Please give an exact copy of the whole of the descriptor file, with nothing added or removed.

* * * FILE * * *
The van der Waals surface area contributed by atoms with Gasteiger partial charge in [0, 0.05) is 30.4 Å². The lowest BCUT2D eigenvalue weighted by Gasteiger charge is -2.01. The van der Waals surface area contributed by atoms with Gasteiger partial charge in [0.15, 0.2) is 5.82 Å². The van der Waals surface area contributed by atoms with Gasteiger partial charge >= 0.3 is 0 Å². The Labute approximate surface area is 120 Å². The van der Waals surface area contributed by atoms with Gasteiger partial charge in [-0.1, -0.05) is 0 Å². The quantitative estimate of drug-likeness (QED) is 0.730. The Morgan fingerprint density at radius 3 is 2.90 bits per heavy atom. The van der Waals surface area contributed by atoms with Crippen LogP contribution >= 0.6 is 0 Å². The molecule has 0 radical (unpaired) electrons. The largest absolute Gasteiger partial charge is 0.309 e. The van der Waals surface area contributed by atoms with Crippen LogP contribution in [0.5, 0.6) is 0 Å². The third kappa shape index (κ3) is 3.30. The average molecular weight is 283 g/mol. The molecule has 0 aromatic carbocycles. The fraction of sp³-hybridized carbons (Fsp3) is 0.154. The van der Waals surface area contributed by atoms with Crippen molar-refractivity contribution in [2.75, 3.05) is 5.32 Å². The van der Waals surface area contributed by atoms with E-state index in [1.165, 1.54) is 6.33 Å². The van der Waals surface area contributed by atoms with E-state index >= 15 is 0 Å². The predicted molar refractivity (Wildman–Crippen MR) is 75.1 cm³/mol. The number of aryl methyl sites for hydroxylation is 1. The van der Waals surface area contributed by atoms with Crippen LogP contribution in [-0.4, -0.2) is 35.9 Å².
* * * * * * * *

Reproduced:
The van der Waals surface area contributed by atoms with Gasteiger partial charge in [0, 0.05) is 30.4 Å². The lowest BCUT2D eigenvalue weighted by Gasteiger charge is -2.01. The van der Waals surface area contributed by atoms with Gasteiger partial charge in [0.15, 0.2) is 5.82 Å². The van der Waals surface area contributed by atoms with Gasteiger partial charge >= 0.3 is 0 Å². The Labute approximate surface area is 120 Å². The van der Waals surface area contributed by atoms with Gasteiger partial charge in [-0.1, -0.05) is 0 Å². The quantitative estimate of drug-likeness (QED) is 0.730. The Morgan fingerprint density at radius 3 is 2.90 bits per heavy atom. The van der Waals surface area contributed by atoms with Crippen LogP contribution >= 0.6 is 0 Å². The molecule has 0 radical (unpaired) electrons. The largest absolute Gasteiger partial charge is 0.309 e. The van der Waals surface area contributed by atoms with Crippen LogP contribution in [0.5, 0.6) is 0 Å². The third kappa shape index (κ3) is 3.30. The average molecular weight is 283 g/mol. The molecule has 0 aromatic carbocycles. The fraction of sp³-hybridized carbons (Fsp3) is 0.154. The van der Waals surface area contributed by atoms with Crippen molar-refractivity contribution in [2.75, 3.05) is 5.32 Å². The van der Waals surface area contributed by atoms with E-state index in [1.165, 1.54) is 6.33 Å². The van der Waals surface area contributed by atoms with E-state index >= 15 is 0 Å². The predicted molar refractivity (Wildman–Crippen MR) is 75.1 cm³/mol. The number of aryl methyl sites for hydroxylation is 1. The van der Waals surface area contributed by atoms with Crippen LogP contribution in [-0.4, -0.2) is 35.9 Å².